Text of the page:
About this book
Science lost one of its distinguished researchers in the fields of biological psychiatry and neuropsychopharmacology on March 4, 1975, with the death of Harold Himwich. Some of his colleagues, friends, and former associates have expressed their esteem for this gentle person by the contribution of chapters in this book. Since this book can represent only an incomplete indication of Harold Himwich's influence, the editors have included his complete bibliography at the end of this volume. Harold Himwich's research career was divided into several phases, some of which overlapped. Starting with his first paper on rhabdomyoma of the ovary in 1920, he was entranced by research as well as by the puzzles and results which it promised. During the period that he was a resident and house officer at Bellevue Hospital in New York, he studied the physiology of muscular exercise. This work led him into studies of exercise in various types of disease. With Meyerhoff in Kiel, Germany, he began studying the respiratory quotient of muscle, and after returning to this country, he produced a number of papers on respiratory quotients of various organs including the brain.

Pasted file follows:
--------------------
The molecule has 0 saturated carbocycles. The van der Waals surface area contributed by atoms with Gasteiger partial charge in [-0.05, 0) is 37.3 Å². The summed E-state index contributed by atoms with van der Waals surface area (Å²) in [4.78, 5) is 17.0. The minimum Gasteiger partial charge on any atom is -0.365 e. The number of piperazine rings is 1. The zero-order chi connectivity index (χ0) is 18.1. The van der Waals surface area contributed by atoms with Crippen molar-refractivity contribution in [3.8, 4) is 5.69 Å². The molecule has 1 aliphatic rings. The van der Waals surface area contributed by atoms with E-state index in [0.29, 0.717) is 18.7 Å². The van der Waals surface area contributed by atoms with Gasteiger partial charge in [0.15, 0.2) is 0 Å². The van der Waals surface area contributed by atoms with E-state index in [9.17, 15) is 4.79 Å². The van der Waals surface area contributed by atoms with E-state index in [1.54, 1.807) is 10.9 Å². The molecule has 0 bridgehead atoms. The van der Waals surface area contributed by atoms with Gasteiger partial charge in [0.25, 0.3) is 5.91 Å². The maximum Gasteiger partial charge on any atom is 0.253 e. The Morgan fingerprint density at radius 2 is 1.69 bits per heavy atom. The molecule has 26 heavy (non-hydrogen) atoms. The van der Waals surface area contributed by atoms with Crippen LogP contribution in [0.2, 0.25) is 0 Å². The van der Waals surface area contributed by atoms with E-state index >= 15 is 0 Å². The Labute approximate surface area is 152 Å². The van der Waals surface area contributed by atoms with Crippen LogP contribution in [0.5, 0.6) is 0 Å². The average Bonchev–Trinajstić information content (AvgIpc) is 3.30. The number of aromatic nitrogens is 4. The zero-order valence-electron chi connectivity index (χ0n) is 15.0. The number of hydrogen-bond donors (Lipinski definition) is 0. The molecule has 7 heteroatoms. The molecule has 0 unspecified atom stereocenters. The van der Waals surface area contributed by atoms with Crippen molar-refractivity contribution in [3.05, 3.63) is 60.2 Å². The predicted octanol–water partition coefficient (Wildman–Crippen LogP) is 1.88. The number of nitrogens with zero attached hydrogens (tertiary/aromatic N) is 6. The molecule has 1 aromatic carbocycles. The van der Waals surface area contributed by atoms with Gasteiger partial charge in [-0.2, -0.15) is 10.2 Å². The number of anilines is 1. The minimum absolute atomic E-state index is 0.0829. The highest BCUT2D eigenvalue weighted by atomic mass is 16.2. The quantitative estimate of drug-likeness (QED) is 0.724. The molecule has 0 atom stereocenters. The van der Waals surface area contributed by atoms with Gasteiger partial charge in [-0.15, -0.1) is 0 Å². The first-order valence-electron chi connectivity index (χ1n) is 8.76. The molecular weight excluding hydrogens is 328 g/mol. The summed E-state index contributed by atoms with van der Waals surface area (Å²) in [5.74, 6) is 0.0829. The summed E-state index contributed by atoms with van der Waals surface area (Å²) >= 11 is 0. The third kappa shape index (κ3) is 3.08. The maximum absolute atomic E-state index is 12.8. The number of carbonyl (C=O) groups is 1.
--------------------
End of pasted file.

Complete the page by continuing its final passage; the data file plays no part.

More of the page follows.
brain muscle neuropharmacology physiology psychiatry psychopharmacology research